|Tilman Riemenschneider and Veit Stoss
|Tilman Riemenschneider, outstanding German late Gothic sculptor, was born around 1460 in
Heiligenstadt. His father was Master of the Mint in Osterode am Harz. He cut metal to make dies
and translated designs into three dimensional form which later translated into sculpture. In 1483,
young Riemanschneider entered a Würzburg workshop as a journeyman and was soon admitted into
Saint Luke's brotherhood where he became a full fledged figural artist. In 1485, he married and was
made a citizen of Würzburg and became a master. In contrast to the idealized forms of the past, he
chose to represent men and women as the eye naturally sees them. self portrait, above
Artistically ahead of his time, he used light and the natural beauty of wood, eliminating the application
of color, and he also worked in stone. His workshop had as many as eighteen apprentices carving for
him. His first documented work was the altar for the Münnerstadt parish church (1490–92), which
was later dismantled. He had a continuous flow of commissions; his major work, the “Altar of the
Virgin” (c. 1505–10) in Herrgotts Church at Creglingen was a 32 foot high wood altar depicting the
life of Mary. He employed assistants on the massive monument, but he executed the figures himself.
Other major works are “Adam and Eve”, stone figures from the Würzburg Lady Chapel, the “Altar
of the Holy Blood” (1501–05) in St. Jakob, Rothenburg and the “Tomb of Henry II and Kunigunde”
(1499–1513) in Bamberg Cathedral. His finest masterpieces were the altars in Muennerstadt,
Rothenburg and Creglingen. His figures were for the most part meant to be seen from below by
worshipers so that what appears to be disproportion was actually done with that uplooking
perspective in mind, much in the way that the heads of Greek sculptures were deliberately enlarged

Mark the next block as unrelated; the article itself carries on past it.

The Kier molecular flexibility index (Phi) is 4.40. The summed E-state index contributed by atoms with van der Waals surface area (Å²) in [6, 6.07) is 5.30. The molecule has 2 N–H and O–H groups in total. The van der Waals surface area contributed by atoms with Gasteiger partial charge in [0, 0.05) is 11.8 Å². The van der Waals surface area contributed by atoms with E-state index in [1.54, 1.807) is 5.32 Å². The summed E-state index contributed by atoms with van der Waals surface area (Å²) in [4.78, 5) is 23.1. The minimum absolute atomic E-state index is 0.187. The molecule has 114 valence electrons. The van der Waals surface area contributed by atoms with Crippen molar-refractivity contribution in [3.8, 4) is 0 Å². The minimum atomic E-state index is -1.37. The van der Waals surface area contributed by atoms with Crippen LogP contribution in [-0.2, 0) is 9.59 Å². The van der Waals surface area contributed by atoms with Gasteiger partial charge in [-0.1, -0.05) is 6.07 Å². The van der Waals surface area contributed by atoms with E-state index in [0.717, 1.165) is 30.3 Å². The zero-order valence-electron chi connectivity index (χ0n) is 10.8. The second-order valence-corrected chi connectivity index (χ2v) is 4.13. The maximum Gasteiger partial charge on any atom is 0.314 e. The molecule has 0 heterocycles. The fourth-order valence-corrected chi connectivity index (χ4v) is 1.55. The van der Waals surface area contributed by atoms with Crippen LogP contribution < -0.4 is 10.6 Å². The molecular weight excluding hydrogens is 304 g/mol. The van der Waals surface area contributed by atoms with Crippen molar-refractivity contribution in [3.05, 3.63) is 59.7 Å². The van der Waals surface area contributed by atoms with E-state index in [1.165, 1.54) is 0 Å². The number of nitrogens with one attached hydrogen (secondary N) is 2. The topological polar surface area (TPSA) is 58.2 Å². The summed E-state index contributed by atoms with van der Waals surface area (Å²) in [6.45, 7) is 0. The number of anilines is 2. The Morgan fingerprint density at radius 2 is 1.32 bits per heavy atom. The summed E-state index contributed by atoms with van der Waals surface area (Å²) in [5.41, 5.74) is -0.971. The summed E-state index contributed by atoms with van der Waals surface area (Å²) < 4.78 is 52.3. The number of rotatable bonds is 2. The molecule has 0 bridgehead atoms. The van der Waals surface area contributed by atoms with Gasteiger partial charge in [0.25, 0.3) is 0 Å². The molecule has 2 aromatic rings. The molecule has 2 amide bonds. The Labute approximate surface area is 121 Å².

in order that they look normal when the statue is displayed on columns. He carved for the enjoyment
of ordinary people.
Riemenschneider was successful and popular, unlike his contemporary Veit Stoss, a rebellious
German artist often in trouble with the law. Stoss, brilliant sculptor, engraver and painter, was one of
the first artists from Northern Europe who was compared with Italian Renaissance artists. His
dramatic work reflected his dramatic life. Stoss moved from Nürnberg to various places including
Cracow in 1477 and lived there until his return in 1496 with his wife and eight children. In Nürnberg,
he worked on wood carved altars, groups and figures. In 1503, it is said that he violated some law
and was by some accounts sentenced to death, but his sentence was commuted at the last moment
because of his amazing skill, and instead he was branded on both cheeks with a red-hot poker.
Among other pursuits, he painted works by Tilman Riemenschneider. In 1506, he was apparently
arrested again but pardoned by the Emperor.
Riemenschneider was, in contrast, a pillar of the community and he became Mayor and Alderman of
Würzburg, but during the unsuccessful peasant revolt of 1525, as one of the councilmen who refused
to support the use of force against the rebels, he was seen as siding with the peasants against the
Prince-Bishop and he was imprisoned and tortured. When eventually released, his hands were said to
have been hopelessly injured and his spirit broken.
He could no longer work and passed away on July 07, 1531. Two of his sons, Jörg and Hans, were
sculptors, and two others, Bartholomeus (a pupil of Dürer) and Tilman, were painters. Allied bombs
in World War Two destroyed some of Riemenschneider's masterpieces, as well as those of Stoss.